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Congress is following divide and rule: Ananth Kumar's reply to Kharge

News Agencies | Updated on: 3 January 2018, 17:08 IST

Union Parliamentary Affairs Minister Ananth Kumar on Wednesday said that the Congress party was following the British policy of divide and rule in connection with the Bhima-Koregaon violence in Maharashtra.

The Union Minister's statement has come after the leader of the opposition, Mallikarjun Kharge, blamed Rashtriya Swayamsevak Sangh (RSS) for inciting violence and demanded Prime Minister Narendra Modi's statement on it.

Kumar, however, alleged that it was the Congress party who was raking up the issue by politicising it for personal gains.

"Mallikarjun Kharge and the Congress party want to ignite the chaos that has been witnessed in Maharashtra. He wants to do politics on it. They are disappointed as they have lost the election in both Gujarat and Himachal Pradesh,'' Kumar said in the Lok Sabha.

He added, "Instead of spreading a message for peace, the Congress has adopted the British policy of divide and rule. They are trying to create differences in society. We highly condemn it," he added.

Kharge, Madhepura MP Pappu Yadav and the Jan Adhikar Party (JAP) leader gave adjournment motion notice in the Lok Sabha under rule 56.

Communist Party of India (CPI) leader D Raja has also given zero hour notice in the Rajya Sabha over "increasing atrocities against Dalits" and Congress MP Rajni Patil has moved adjournment motion notice in Rajya Sabha under rule 267 in the wake of protest.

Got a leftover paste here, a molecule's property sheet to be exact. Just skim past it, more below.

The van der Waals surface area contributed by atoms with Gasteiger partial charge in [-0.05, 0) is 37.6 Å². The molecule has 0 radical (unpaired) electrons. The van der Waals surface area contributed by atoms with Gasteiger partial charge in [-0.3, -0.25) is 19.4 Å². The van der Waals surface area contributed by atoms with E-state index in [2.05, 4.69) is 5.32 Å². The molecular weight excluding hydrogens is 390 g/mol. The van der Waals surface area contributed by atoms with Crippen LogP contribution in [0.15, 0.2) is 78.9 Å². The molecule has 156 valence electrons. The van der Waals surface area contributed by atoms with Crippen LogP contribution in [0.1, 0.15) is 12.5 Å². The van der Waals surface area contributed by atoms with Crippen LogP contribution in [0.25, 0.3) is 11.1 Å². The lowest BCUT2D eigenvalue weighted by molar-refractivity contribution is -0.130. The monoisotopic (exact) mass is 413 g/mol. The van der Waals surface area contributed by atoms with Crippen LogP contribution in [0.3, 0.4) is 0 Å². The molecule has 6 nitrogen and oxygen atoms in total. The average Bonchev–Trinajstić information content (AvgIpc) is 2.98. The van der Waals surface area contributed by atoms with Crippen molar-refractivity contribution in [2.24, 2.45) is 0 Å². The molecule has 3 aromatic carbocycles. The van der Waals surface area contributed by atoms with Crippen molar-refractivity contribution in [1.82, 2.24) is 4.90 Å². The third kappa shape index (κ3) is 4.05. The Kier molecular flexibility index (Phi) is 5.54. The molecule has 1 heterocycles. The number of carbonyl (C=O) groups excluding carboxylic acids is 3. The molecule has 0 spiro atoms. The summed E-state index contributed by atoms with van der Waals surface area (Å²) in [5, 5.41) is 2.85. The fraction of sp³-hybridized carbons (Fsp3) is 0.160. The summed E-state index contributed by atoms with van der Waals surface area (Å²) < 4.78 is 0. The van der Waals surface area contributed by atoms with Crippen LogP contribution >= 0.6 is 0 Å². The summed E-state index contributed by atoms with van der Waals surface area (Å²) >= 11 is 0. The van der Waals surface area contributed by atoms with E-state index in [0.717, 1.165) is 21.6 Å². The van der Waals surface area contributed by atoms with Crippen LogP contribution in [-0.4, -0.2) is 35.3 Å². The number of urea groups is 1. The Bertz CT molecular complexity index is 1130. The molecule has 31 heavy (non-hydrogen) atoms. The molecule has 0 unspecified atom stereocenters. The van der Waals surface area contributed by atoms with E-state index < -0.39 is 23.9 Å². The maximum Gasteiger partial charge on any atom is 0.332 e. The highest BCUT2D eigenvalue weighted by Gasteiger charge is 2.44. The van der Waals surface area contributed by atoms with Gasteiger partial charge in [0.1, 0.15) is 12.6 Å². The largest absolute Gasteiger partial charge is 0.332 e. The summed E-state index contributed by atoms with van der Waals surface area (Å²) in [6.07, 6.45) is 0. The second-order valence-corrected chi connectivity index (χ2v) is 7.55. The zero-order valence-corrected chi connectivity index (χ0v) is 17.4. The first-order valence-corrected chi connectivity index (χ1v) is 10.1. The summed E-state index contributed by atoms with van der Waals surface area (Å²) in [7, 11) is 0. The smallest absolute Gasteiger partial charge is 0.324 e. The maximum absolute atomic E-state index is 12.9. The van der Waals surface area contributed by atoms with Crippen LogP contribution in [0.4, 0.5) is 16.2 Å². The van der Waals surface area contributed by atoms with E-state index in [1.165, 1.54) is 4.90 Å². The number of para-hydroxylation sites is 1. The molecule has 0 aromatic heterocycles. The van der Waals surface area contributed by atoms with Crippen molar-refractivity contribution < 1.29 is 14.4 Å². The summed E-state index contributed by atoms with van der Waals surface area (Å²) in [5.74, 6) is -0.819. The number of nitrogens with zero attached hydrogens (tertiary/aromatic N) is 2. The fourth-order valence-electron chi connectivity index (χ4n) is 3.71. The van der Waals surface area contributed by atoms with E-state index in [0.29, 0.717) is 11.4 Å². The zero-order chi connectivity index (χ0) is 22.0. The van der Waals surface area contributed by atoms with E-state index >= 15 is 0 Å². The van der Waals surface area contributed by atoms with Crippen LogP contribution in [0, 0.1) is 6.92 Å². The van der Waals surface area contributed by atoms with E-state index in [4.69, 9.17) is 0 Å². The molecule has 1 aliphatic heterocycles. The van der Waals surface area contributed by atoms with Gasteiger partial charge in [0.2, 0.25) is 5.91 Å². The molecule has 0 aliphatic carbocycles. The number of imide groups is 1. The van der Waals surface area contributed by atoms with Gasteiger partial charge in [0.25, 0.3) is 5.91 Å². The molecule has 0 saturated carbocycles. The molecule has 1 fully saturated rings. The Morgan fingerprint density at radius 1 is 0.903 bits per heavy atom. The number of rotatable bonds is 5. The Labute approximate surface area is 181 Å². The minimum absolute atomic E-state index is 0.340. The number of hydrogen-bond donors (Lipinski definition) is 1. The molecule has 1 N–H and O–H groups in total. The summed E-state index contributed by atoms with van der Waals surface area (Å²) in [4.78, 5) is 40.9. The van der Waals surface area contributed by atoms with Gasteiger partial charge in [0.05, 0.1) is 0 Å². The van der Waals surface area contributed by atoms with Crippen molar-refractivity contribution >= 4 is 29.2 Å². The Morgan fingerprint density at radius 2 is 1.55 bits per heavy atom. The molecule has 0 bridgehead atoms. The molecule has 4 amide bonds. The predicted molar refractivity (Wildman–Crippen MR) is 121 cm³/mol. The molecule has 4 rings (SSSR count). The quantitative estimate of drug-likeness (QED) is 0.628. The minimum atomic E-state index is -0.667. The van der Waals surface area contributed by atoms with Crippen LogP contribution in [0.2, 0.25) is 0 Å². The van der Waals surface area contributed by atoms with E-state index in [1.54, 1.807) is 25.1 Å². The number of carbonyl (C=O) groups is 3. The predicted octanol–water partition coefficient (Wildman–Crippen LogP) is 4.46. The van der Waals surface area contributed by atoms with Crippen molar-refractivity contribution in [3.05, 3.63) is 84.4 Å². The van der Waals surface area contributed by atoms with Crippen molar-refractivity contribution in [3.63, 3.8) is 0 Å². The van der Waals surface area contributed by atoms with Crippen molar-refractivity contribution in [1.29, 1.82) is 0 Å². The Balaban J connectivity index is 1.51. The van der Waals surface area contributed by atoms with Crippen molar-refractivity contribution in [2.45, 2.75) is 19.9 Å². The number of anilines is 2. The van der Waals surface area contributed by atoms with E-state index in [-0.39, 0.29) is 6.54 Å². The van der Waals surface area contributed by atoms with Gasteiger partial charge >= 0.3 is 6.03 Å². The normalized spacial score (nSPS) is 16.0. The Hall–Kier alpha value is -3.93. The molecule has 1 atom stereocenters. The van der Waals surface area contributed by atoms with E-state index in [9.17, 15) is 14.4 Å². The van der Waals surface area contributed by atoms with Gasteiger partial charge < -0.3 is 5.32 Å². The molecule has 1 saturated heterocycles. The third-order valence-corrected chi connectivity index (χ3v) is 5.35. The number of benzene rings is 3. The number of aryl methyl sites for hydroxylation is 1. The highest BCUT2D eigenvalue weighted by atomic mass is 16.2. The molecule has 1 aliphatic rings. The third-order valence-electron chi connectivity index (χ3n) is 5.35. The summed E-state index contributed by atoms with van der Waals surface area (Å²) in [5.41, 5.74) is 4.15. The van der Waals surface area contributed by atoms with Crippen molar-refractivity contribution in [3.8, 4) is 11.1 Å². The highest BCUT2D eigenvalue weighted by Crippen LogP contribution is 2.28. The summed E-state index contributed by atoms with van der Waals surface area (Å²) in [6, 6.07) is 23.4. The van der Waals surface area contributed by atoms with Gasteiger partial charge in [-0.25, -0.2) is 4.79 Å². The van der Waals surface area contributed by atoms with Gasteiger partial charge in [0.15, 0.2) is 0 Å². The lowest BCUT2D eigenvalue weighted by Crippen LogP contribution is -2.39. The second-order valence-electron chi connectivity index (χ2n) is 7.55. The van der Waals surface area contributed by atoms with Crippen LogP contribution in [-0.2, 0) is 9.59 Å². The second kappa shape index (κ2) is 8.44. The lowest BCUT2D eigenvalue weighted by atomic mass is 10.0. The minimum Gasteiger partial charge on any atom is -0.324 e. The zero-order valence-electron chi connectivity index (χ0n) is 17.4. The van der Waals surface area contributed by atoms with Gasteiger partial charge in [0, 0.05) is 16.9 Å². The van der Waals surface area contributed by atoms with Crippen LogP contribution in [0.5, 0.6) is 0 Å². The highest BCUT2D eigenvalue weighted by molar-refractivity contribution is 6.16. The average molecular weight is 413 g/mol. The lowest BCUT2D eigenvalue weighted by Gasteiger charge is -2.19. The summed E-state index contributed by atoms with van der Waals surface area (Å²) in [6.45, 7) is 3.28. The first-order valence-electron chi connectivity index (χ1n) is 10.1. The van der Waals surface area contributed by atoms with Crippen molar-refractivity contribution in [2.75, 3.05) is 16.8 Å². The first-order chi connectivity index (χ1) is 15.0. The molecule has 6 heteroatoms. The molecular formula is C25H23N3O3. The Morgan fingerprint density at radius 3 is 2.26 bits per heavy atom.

Meanwhile, angry Dalit protestors hit the street in several districts of the state, creating tension in the area. They even halted buses, auto-rickshaws at Lal Bahadur Shastri Road in Thane.

A large number of protesters occupied the railway tracks at Nallasopara Station, disrupting the normal rail traffic.

The situation in Maharashtra intensified after clashes broke out between the Dalits and alleged right-wing groups on Monday, during the bicentenary celebration of the Bhima-Koregaon battle near Pune.

The observance of 'Victory Day' was objected by the right-wing groups as they considered it to be an anti-national celebration.

In the battle, which was fought between the British East India Company, containing Dalits in its infantry, and the Peshwas, who were upper-caste Brahmins, at Koregaon Bhima on January 1, 1818, the Marathas ultimately withdrew. Since then, the lower-caste communities have been viewing it as a symbolic victory for themselves. 


First published: 3 January 2018, 17:08 IST